If you have not seen KING CORN, do yourself a favor and fix that problem. It is currently available on Netflix's "Watch Instantly" list, so queue it up and pop yourself a brimming bowl of-- Actually, no. Don't do that. Don't do that even a little bit.
Prepare to have the safe haven you called "corn" blown up like a slaughterhouse in Dresden. In a limited capacity, corn has always posed an interesting problem, but I have come to learn that it does a lot more than stick around in the toilet bowl. You see, that’s the corn that’s good for you. The bad corn motherfucking kills you.
Since the middle of the 1900’s, corn has been the go-to crop for America’s farmers. And for good reason. The government subsidies are enticing, and farming is, in a big way, what the American Dream is made of. If history has taught us anything, though, it is that the American Dream is also made of indolence and innocent death.
Corn, or more accurately, processed corn, makes food easier to produce in large quantities. From high fructose corn syrup to livestock feed, them yellow kernels is everyplace. During a recent trip to the Publix up my street, I came to the conclusion that it is in many cases more difficult to find food and drink that does not contain corn than does.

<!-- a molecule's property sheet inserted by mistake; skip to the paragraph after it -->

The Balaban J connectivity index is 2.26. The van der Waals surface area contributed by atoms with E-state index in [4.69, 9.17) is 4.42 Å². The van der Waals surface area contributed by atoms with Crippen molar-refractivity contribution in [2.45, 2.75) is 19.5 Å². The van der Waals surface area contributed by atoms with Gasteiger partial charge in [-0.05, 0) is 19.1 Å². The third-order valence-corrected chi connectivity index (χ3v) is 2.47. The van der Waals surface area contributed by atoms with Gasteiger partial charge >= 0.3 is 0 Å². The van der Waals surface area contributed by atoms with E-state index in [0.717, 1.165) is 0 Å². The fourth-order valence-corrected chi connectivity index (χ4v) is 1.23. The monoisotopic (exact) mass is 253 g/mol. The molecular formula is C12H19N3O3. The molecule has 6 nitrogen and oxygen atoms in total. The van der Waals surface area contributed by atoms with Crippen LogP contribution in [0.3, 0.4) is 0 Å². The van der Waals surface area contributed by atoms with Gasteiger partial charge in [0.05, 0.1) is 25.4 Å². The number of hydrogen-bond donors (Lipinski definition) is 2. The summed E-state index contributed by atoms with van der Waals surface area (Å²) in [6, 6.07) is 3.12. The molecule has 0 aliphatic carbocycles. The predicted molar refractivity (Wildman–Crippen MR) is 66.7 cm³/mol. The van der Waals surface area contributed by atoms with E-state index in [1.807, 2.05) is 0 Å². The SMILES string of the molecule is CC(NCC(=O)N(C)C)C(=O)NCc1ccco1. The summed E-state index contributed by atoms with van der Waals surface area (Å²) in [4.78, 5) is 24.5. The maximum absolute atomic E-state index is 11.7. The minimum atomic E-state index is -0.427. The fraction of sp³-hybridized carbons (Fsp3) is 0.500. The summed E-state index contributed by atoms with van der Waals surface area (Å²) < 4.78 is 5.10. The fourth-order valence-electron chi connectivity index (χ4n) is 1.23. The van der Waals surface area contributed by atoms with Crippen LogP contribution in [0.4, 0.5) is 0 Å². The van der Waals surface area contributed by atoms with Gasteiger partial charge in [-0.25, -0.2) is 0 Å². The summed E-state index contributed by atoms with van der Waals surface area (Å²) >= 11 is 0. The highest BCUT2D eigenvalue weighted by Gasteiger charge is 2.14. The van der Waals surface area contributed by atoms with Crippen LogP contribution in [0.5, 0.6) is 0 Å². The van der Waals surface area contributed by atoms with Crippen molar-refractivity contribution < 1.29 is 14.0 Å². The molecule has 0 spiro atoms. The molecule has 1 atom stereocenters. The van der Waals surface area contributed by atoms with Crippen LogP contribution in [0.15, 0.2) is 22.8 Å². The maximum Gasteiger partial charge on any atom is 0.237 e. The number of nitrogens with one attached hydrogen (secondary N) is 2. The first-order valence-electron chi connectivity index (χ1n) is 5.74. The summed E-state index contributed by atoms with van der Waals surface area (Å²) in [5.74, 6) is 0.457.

And the stuff I love most of all? Red meat? Turns out, I have probably never even tasted the real thing before. That’s right. Corn-fed meat is fundamentally different; it is so derivative of corn that it has a completely different taste than the supermarket schlock I adore.
Scared stiff by the thought of not liking real meat, and simultaneously surprised by the fact that a food documentary had actually shaken me, I took to researching grass-fed beef. To my chagrin, not only is it hard to find, it can be damn expensive when you do manage to track some down. The best advice is the most obvious. Ask the butcher at your local supermarket if any of the meat is grass-fed (they probably won’t have a clue), or ask them who their supplier is. Remember, if he asks if you are a cop, you have to answer honestly.
What this boils down to is a sugary, glistening syrup of doubt and paranoia. Even if I take expensive measures to get my hands on grass-fed meat, how do I even know that the stuff is the real deal? If the sole qualifier is “it tastes different,” I could just as well be munching on a steak cut with laundry detergent.
What if it isn’t the corn at all? What if farmers are contaminating their crops with cholesterol-laden arsenic in order to protest Jimmy Carter’s one-term run as President? It really makes you think.
Just one more ubiquitous ingredient to avoid. Just one more reason to beat meat.